German industrial output edged down unexpectedly in August, data showed on Wednesday, suggesting that the recovery in Europe’s largest economy from the coronavirus shock could be less powerful than originally hoped for.
Industrial output fell by 0.2% on the month after an upwardly revised rise of 1.4%, figures released by the Federal Statistics Office showed. A Reuters poll had forecast an increase of 1.5%.
The economy ministry said industrial output rose by 5.8% in July and August compared to the previous two months, with car manufacturers reporting an unusually strong increase by 23.8% over the two months.
“Since the easing of lockdown measures in April, there has been an ongoing recovery since May, even if there was a slight decline in August,” the ministry said.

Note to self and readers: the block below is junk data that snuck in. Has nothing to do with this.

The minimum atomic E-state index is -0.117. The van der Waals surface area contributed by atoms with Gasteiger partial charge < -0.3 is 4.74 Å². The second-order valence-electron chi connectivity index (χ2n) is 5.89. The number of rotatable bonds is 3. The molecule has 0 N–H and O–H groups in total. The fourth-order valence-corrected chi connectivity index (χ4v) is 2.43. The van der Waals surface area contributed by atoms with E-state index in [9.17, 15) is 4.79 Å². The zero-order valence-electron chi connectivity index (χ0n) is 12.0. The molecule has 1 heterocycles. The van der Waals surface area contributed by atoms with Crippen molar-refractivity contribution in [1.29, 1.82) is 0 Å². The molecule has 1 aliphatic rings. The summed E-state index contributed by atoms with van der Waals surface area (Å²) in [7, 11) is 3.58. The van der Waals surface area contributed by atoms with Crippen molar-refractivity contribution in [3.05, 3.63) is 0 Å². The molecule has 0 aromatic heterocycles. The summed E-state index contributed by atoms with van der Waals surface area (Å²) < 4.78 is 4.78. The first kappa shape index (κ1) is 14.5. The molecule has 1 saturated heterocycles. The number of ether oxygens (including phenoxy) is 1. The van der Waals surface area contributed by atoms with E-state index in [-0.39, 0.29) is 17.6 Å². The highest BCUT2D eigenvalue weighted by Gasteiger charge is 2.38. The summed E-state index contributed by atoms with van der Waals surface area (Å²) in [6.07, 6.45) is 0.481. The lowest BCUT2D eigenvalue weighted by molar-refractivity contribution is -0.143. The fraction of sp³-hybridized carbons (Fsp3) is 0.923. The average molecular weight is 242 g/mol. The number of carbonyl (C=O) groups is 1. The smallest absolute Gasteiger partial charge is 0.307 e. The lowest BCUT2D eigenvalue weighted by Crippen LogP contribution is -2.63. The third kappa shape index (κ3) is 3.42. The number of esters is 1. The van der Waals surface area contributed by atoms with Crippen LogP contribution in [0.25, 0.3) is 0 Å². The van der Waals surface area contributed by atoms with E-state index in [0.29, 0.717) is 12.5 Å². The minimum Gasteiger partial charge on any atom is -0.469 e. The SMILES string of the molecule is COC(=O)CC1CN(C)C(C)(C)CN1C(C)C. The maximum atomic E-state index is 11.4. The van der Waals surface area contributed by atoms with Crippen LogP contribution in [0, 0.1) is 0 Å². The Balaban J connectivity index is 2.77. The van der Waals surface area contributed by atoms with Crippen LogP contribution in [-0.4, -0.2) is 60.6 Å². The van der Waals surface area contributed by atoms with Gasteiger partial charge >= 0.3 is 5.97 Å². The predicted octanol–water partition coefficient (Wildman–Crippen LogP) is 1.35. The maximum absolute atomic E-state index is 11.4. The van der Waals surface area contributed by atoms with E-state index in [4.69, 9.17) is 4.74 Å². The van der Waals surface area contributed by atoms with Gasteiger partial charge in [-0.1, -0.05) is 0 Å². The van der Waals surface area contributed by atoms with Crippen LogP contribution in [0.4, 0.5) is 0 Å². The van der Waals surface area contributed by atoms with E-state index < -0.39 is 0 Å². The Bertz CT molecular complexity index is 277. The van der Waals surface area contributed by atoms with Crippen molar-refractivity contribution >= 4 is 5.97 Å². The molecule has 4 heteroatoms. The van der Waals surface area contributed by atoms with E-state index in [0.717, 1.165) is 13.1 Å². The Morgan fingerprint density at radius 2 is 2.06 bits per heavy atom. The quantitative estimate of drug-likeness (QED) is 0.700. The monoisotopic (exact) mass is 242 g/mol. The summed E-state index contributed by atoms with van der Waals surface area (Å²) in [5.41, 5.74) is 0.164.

Industrial output now stands at almost 90% of pre-crisis levels in the fourth quarter of 2019, it said.
“Improved business sentiment, rising orders and a decline in the use of Kurzarbeit (job protection schemes) suggest that the sector will continue to catch up,” the ministry said.
The German economy contracted by a record 9.7% in the second quarter as household spending, company investments and trade collapsed at the height of the pandemic.
For the third quarter, the Ifo institute expects 6.6% output growth which is seen slowing to 2.8% in the fourth quarter.
The government expects the economy to shrink by a calendar-adjusted 6.1% this year and to grow by 4.4% next year. This means the economy won’t reach its pre-crisis level before 2022.
(Reporting by Michael Nienaber; Editing by Riham Alkousaa; Editing by Maria Sheahan)